Skip to Main Content
Book Chapter

Influence of Deposition and Early Diagenesis on Porosity and Chemical Compaction in Two Paleozoic Buildups: Mississippian and Permian Age Rocks in the Sacramento Mountains, New Mexico

By
Eugene A. Shinn
Eugene A. Shinn
U. S. Geological Survey, Fisher Island Station, Miami Beach, Florida 33139
Search for other works by this author on:
Daniel M. Robbin
Daniel M. Robbin
U. S. Geological Survey, Fisher Island Station, Miami Beach, Florida 33139
Search for other works by this author on:
Barbara H. Lidz
Barbara H. Lidz
U. S. Geological Survey, Fisher Island Station, Miami Beach, Florida 33139
Search for other works by this author on:
J. Harold Hudson
J. Harold Hudson
U. S. Geological Survey, Fisher Island Station, Miami Beach, Florida 33139
Search for other works by this author on:
Published:
January 01, 1983

Abstract

Two Paleozoic “bioherms” exposed on the western flank of the Sacramento Mountains, Otero County, New Mexico, were cored using a geologist-operated hydraulic coring device. A 16.4 m (54 ft) core penetrated the entire Scorpion Mound (14 m; 46 ft) and an underlying sandstone, both of the Laborcita Formation (Permian, Wolfcampian), whereas a 20.8 m (68 ft) core partially penetrated the central mound facies of the more than 100 m (328 ft) thick Muleshoe Mound (Mississippian, Osagean/Visean) of the Lake Valley Formation.

Preliminary study of these cores revealed: (I) Partial marine cementation of the complex “collapse-brecciated” algal plate-lime mudstone and wackestone of Scorpion Mound versus the more-thoroughly marine-cemented bryozoan and crinoidal Muleshoe Mound showed how later compaction was controlled by syn-depositional processes. For example, Muleshoe Mound, which had experienced greater overburden, contained fewer stylolites than Scorpion Mound. (2) “Collapse-breccia” is interpreted to have formed in the marine environment by compaction of an irregularly cemented void-filled lime mudstone, rather than within the vadose zone as traditionally interpreted. (3) Much of the muddy sediment and submarine botryoidal fan druse cement in Scorpion Mound formed in syndepositional cavities. The stages of internal sediment, called “vadose silt” by most workers, is interpreted as marine or early burial in origin. (4) Mounds in the Laborcita Formation were probably localized on underlying sandstone thicks. (5) Marine cementation occluded depositional porosity of the central mound facies in Muleshoe Mound, whereas most cement in the flanking crinoidal beds is of secondary origin and was probably derived as a byproduct of extensive chemical “grain-to-grain” compaction.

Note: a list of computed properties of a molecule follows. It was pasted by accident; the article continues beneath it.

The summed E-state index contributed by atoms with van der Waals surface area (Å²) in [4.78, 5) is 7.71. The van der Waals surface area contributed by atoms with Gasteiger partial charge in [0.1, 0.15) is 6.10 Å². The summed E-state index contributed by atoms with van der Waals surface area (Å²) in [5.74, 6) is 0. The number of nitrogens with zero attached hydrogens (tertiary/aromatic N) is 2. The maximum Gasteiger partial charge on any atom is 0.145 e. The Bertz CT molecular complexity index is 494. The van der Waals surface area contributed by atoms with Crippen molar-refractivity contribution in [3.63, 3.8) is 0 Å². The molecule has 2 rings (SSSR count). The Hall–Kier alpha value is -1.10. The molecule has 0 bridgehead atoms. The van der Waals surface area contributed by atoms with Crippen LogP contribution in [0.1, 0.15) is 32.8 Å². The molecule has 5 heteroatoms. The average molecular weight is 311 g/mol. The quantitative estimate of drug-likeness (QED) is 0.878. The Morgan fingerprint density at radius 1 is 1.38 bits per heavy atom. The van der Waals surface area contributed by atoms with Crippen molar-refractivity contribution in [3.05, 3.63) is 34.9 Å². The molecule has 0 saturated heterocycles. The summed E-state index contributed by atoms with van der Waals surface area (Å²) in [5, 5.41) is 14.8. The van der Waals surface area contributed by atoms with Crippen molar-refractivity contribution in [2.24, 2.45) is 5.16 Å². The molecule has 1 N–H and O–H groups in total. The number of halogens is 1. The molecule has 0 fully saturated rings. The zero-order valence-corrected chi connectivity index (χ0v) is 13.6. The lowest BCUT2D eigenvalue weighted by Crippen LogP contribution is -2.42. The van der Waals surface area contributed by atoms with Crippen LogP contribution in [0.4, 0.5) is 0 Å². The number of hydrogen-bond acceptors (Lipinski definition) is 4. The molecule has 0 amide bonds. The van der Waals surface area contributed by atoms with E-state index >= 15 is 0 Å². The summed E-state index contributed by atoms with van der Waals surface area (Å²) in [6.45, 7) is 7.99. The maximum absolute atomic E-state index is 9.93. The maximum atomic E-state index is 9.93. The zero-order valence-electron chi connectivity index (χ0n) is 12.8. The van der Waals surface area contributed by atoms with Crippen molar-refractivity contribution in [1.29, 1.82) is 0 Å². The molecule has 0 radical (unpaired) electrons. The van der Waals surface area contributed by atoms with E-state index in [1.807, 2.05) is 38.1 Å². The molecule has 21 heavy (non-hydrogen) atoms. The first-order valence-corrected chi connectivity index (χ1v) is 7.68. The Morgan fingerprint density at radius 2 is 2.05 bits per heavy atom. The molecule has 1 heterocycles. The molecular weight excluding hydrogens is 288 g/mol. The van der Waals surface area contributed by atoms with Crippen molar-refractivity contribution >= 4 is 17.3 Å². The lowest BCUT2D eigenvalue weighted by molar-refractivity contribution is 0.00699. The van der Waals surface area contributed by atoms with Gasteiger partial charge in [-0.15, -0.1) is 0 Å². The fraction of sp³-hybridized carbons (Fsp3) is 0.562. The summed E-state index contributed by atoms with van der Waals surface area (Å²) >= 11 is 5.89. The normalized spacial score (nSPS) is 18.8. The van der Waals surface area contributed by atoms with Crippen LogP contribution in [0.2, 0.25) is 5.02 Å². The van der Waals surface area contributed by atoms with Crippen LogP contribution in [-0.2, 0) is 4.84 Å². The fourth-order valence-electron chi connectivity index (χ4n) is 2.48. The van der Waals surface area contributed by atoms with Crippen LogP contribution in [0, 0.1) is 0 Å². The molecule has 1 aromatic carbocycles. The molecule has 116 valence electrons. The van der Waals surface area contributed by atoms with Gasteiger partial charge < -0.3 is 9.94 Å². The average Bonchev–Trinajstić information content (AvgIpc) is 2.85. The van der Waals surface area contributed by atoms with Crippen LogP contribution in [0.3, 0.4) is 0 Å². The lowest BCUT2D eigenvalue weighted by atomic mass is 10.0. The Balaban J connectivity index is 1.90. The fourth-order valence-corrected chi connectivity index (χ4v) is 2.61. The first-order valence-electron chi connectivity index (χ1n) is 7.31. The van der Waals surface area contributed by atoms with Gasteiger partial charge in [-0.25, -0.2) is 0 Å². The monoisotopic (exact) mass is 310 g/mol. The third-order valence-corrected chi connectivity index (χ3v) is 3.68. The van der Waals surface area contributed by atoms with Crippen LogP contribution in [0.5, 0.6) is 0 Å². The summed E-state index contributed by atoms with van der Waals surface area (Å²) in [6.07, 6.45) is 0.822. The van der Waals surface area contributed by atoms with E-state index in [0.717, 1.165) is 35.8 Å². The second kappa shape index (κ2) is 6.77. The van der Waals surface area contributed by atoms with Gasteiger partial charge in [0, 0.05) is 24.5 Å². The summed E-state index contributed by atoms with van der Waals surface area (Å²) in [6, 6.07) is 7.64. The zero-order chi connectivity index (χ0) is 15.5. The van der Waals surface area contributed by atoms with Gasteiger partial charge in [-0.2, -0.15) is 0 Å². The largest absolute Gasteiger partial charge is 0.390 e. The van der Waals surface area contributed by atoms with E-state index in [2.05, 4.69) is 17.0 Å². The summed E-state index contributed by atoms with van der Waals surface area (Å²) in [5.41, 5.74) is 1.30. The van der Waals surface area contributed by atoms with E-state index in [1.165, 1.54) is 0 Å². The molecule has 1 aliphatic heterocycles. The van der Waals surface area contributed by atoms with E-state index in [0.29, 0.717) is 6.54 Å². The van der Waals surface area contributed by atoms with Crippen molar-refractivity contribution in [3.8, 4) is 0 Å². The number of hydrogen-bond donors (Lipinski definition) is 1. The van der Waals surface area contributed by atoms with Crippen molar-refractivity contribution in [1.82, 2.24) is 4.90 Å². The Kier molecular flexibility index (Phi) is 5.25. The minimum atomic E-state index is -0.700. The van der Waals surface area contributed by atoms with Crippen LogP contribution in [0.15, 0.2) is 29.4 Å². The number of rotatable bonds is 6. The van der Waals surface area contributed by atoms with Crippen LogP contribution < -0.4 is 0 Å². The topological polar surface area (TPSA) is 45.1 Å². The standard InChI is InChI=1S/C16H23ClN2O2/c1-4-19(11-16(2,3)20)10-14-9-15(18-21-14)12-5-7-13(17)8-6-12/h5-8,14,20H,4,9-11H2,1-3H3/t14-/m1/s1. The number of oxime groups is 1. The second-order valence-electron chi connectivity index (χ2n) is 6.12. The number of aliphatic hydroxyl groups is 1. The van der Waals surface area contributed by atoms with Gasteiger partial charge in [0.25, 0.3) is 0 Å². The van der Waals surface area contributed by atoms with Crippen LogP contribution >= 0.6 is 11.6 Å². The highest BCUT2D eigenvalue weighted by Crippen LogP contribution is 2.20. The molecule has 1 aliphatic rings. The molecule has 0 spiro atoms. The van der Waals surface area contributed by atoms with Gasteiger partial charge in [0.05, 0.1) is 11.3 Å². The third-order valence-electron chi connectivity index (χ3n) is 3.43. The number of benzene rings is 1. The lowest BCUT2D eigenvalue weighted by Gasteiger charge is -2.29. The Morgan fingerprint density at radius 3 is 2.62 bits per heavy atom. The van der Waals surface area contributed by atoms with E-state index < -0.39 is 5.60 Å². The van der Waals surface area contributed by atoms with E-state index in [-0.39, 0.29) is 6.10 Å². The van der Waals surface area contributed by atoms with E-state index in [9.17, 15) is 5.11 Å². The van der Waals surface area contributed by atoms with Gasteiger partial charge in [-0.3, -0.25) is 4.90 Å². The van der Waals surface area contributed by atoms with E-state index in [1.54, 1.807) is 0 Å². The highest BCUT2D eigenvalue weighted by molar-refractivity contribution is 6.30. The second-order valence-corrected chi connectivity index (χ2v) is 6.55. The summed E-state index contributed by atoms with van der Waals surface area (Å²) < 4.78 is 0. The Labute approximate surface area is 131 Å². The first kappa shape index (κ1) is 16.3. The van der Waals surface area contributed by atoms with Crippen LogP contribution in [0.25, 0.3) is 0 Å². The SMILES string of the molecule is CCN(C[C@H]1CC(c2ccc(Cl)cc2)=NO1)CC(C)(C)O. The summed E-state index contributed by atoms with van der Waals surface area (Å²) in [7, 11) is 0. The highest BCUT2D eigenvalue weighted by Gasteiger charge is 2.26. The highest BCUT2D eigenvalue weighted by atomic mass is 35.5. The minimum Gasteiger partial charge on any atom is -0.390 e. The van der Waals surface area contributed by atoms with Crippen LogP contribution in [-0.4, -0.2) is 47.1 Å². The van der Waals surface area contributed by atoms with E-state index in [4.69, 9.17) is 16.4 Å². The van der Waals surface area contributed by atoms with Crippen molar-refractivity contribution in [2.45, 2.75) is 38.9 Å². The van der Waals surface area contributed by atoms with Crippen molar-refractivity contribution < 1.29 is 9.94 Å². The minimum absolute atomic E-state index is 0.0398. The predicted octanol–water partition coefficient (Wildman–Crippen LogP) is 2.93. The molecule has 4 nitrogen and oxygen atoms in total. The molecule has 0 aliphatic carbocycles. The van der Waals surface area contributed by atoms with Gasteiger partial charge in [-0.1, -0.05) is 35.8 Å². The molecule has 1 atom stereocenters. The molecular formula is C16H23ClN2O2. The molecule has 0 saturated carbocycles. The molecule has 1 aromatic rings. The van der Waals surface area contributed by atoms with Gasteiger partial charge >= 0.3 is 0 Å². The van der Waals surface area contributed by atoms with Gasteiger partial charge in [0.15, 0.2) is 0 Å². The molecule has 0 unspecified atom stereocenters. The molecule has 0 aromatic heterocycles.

An appreciation of the influence of the two differing styles of syndepositional diagenesis has direct application for predicting porosity and permeability in subsurface analog buildups.

You do not currently have access to this article.

Figures & Tables

Contents

SEPM Core Workshop Notes

Carbonate Buildups-A Core Workshop

Paul M. Harris
Paul M. Harris
Search for other works by this author on:
SEPM Society for Sedimentary Geology
Volume
4
ISBN electronic:
9781565762596
Publication date:
January 01, 1983

GeoRef

References

Related

Citing Books via

Close Modal
This Feature Is Available To Subscribers Only

Sign In or Create an Account

Close Modal
Close Modal